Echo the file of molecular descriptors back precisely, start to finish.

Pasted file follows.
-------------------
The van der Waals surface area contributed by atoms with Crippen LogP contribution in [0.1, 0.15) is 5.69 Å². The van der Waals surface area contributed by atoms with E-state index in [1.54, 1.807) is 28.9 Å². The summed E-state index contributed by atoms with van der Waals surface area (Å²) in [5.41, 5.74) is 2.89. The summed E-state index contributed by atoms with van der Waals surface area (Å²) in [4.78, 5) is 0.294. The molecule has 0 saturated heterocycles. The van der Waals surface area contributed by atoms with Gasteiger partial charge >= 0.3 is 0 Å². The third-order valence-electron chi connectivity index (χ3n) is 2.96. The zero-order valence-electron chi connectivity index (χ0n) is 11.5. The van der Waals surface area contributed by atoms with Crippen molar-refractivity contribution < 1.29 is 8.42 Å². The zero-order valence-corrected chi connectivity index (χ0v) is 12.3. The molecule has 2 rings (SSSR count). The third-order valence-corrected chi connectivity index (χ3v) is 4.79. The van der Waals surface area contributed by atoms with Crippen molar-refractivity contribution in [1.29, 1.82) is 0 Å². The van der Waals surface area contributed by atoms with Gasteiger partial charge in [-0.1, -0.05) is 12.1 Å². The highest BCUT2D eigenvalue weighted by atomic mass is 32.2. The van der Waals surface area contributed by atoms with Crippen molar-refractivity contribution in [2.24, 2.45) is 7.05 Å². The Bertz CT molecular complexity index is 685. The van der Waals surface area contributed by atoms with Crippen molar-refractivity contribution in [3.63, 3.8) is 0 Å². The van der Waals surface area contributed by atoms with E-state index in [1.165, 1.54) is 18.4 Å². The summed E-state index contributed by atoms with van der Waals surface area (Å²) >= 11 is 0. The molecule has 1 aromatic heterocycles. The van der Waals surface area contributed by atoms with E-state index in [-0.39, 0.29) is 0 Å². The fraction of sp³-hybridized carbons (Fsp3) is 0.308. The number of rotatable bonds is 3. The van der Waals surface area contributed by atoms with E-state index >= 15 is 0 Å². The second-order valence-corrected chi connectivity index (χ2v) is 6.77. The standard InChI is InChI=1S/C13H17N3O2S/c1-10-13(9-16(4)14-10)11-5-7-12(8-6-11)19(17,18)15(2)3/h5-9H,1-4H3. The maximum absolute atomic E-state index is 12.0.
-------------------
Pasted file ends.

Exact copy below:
The van der Waals surface area contributed by atoms with Crippen LogP contribution in [0.1, 0.15) is 5.69 Å². The van der Waals surface area contributed by atoms with E-state index in [1.54, 1.807) is 28.9 Å². The summed E-state index contributed by atoms with van der Waals surface area (Å²) in [5.41, 5.74) is 2.89. The summed E-state index contributed by atoms with van der Waals surface area (Å²) in [4.78, 5) is 0.294. The molecule has 0 saturated heterocycles. The van der Waals surface area contributed by atoms with Gasteiger partial charge >= 0.3 is 0 Å². The third-order valence-electron chi connectivity index (χ3n) is 2.96. The zero-order valence-electron chi connectivity index (χ0n) is 11.5. The van der Waals surface area contributed by atoms with Crippen molar-refractivity contribution < 1.29 is 8.42 Å². The zero-order valence-corrected chi connectivity index (χ0v) is 12.3. The molecule has 2 rings (SSSR count). The third-order valence-corrected chi connectivity index (χ3v) is 4.79. The van der Waals surface area contributed by atoms with Crippen molar-refractivity contribution in [1.29, 1.82) is 0 Å². The van der Waals surface area contributed by atoms with Gasteiger partial charge in [-0.1, -0.05) is 12.1 Å². The highest BCUT2D eigenvalue weighted by atomic mass is 32.2. The van der Waals surface area contributed by atoms with Crippen molar-refractivity contribution in [2.24, 2.45) is 7.05 Å². The Bertz CT molecular complexity index is 685. The van der Waals surface area contributed by atoms with Crippen molar-refractivity contribution in [3.63, 3.8) is 0 Å². The van der Waals surface area contributed by atoms with E-state index in [1.165, 1.54) is 18.4 Å². The summed E-state index contributed by atoms with van der Waals surface area (Å²) >= 11 is 0. The molecule has 1 aromatic heterocycles. The van der Waals surface area contributed by atoms with E-state index in [-0.39, 0.29) is 0 Å². The fraction of sp³-hybridized carbons (Fsp3) is 0.308. The number of rotatable bonds is 3. The van der Waals surface area contributed by atoms with E-state index >= 15 is 0 Å². The second-order valence-corrected chi connectivity index (χ2v) is 6.77. The standard InChI is InChI=1S/C13H17N3O2S/c1-10-13(9-16(4)14-10)11-5-7-12(8-6-11)19(17,18)15(2)3/h5-9H,1-4H3. The maximum absolute atomic E-state index is 12.0.